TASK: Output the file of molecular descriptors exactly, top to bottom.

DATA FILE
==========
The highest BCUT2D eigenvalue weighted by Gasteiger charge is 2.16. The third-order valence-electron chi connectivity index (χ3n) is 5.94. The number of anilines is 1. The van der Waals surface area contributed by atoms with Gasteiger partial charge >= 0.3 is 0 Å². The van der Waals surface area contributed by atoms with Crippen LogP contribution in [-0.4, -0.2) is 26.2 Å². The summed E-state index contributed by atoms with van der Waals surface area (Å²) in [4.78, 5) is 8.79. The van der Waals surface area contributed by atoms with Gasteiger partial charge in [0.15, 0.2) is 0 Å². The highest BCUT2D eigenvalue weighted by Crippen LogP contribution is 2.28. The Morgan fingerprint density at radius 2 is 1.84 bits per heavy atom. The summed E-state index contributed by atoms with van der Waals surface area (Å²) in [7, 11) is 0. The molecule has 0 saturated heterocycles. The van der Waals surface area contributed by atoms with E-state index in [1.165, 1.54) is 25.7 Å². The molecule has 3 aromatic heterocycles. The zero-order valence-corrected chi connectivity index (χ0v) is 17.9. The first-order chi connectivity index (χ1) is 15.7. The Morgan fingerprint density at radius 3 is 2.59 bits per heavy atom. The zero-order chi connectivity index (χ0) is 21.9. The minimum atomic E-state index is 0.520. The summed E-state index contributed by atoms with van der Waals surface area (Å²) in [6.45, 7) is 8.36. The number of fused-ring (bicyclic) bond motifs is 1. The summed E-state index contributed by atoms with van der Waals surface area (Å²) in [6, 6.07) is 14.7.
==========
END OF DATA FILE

The highest BCUT2D eigenvalue weighted by Gasteiger charge is 2.16. The third-order valence-electron chi connectivity index (χ3n) is 5.94. The number of anilines is 1. The van der Waals surface area contributed by atoms with Gasteiger partial charge >= 0.3 is 0 Å². The van der Waals surface area contributed by atoms with Crippen LogP contribution in [-0.4, -0.2) is 26.2 Å². The summed E-state index contributed by atoms with van der Waals surface area (Å²) in [4.78, 5) is 8.79. The van der Waals surface area contributed by atoms with Gasteiger partial charge in [0.15, 0.2) is 0 Å². The highest BCUT2D eigenvalue weighted by Crippen LogP contribution is 2.28. The Morgan fingerprint density at radius 2 is 1.84 bits per heavy atom. The summed E-state index contributed by atoms with van der Waals surface area (Å²) in [7, 11) is 0. The molecule has 0 saturated heterocycles. The van der Waals surface area contributed by atoms with E-state index in [1.165, 1.54) is 25.7 Å². The molecule has 3 aromatic heterocycles. The zero-order valence-corrected chi connectivity index (χ0v) is 17.9. The first-order chi connectivity index (χ1) is 15.7. The Morgan fingerprint density at radius 3 is 2.59 bits per heavy atom. The zero-order chi connectivity index (χ0) is 21.9. The minimum atomic E-state index is 0.520. The summed E-state index contributed by atoms with van der Waals surface area (Å²) in [6.45, 7) is 8.36. The number of fused-ring (bicyclic) bond motifs is 1. The summed E-state index contributed by atoms with van der Waals surface area (Å²) in [6, 6.07) is 14.7.